Nucleophilic substitution between polysulfides and binders unexpectedly stabilizing lithium sulfur battery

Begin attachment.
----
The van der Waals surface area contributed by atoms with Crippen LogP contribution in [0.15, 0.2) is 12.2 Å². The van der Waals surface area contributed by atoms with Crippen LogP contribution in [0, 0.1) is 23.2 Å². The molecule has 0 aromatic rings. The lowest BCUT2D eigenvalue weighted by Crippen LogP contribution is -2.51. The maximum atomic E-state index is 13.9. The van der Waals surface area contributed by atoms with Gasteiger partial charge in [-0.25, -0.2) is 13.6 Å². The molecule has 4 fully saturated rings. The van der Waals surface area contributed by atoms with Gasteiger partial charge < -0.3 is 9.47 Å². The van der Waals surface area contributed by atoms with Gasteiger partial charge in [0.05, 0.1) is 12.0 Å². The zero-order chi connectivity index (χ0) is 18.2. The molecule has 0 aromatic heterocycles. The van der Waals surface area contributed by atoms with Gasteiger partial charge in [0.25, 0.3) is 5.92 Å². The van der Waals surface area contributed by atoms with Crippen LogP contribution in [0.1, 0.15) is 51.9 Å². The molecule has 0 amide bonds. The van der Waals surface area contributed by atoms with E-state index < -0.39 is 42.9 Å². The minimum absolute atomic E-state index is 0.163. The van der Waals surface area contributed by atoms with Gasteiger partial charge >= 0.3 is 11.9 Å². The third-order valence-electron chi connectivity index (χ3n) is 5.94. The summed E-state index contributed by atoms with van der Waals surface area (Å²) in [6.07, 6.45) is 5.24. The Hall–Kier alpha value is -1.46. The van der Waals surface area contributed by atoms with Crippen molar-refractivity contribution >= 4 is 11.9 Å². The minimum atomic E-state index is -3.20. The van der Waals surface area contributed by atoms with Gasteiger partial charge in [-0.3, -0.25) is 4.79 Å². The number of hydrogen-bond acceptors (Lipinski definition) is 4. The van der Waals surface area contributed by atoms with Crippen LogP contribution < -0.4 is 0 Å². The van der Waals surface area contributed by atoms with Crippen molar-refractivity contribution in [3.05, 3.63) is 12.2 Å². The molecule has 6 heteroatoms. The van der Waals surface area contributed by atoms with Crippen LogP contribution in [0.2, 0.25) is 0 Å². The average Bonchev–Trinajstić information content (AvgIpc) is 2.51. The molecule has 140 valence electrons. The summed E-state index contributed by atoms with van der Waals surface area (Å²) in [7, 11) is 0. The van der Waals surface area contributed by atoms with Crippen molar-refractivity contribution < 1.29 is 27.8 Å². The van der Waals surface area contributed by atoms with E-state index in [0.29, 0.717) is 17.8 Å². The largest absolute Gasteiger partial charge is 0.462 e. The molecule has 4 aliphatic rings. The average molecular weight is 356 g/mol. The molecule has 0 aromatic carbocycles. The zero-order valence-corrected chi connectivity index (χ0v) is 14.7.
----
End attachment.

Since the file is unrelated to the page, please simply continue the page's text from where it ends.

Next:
Polysulfide shuttling has been the primary cause of failure in lithium-sulfur (Li-S) battery cycling. Here, we demonstrate an nucleophilic substitution reaction between polysulfides and binder functional groups can unexpectedly immobilizes the polysulfides. The substitution reaction is verified by UV–visible spectra and X-ray photoelectron spectra. The immobilization of polysulfide is in situ monitored by synchrotron based sulfur K-edge X-ray absorption spectra. The resulting electrodes exhibit initial capacity up to 20.4 mAh/cm2, corresponding to 1199.1 mAh/g based on a micron-sulfur mass loading of 17.0 mg/cm2. The micron size sulfur transformed into nano layer coating on the cathode binder during cycling. Directly usage of nano-size sulfur promotes higher capacity of 33.7 mAh/cm2, which is the highest areal capacity reported in Li-S battery. This enhance performance is due to the reduced shuttle effect by covalently binding of the polysulfide with the polymer binder.